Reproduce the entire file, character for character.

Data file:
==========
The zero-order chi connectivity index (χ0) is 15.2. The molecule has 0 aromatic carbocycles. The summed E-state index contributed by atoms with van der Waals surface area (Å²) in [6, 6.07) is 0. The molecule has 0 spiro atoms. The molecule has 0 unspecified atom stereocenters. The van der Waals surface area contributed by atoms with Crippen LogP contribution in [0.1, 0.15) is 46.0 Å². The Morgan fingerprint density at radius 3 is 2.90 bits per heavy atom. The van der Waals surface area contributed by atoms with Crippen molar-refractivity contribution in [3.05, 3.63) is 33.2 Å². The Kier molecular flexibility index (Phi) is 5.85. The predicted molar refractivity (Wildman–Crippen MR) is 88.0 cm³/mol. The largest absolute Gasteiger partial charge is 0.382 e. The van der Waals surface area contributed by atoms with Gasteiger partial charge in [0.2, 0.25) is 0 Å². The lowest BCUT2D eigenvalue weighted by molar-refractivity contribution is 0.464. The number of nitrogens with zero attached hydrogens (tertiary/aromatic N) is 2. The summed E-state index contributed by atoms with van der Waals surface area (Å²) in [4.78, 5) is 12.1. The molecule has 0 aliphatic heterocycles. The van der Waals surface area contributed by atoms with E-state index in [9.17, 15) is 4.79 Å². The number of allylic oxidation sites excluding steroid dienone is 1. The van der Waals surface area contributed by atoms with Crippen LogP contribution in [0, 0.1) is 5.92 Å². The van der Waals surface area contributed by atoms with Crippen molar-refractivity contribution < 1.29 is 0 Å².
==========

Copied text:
The zero-order chi connectivity index (χ0) is 15.2. The molecule has 0 aromatic carbocycles. The summed E-state index contributed by atoms with van der Waals surface area (Å²) in [6, 6.07) is 0. The molecule has 0 spiro atoms. The molecule has 0 unspecified atom stereocenters. The van der Waals surface area contributed by atoms with Crippen LogP contribution in [0.1, 0.15) is 46.0 Å². The Morgan fingerprint density at radius 3 is 2.90 bits per heavy atom. The van der Waals surface area contributed by atoms with Crippen molar-refractivity contribution in [3.05, 3.63) is 33.2 Å². The Kier molecular flexibility index (Phi) is 5.85. The predicted molar refractivity (Wildman–Crippen MR) is 88.0 cm³/mol. The largest absolute Gasteiger partial charge is 0.382 e. The van der Waals surface area contributed by atoms with Gasteiger partial charge in [0.2, 0.25) is 0 Å². The lowest BCUT2D eigenvalue weighted by molar-refractivity contribution is 0.464. The number of nitrogens with zero attached hydrogens (tertiary/aromatic N) is 2. The summed E-state index contributed by atoms with van der Waals surface area (Å²) in [4.78, 5) is 12.1. The molecule has 0 aliphatic heterocycles. The van der Waals surface area contributed by atoms with E-state index in [9.17, 15) is 4.79 Å². The number of allylic oxidation sites excluding steroid dienone is 1. The van der Waals surface area contributed by atoms with Crippen LogP contribution in [0, 0.1) is 5.92 Å². The van der Waals surface area contributed by atoms with Crippen molar-refractivity contribution < 1.29 is 0 Å².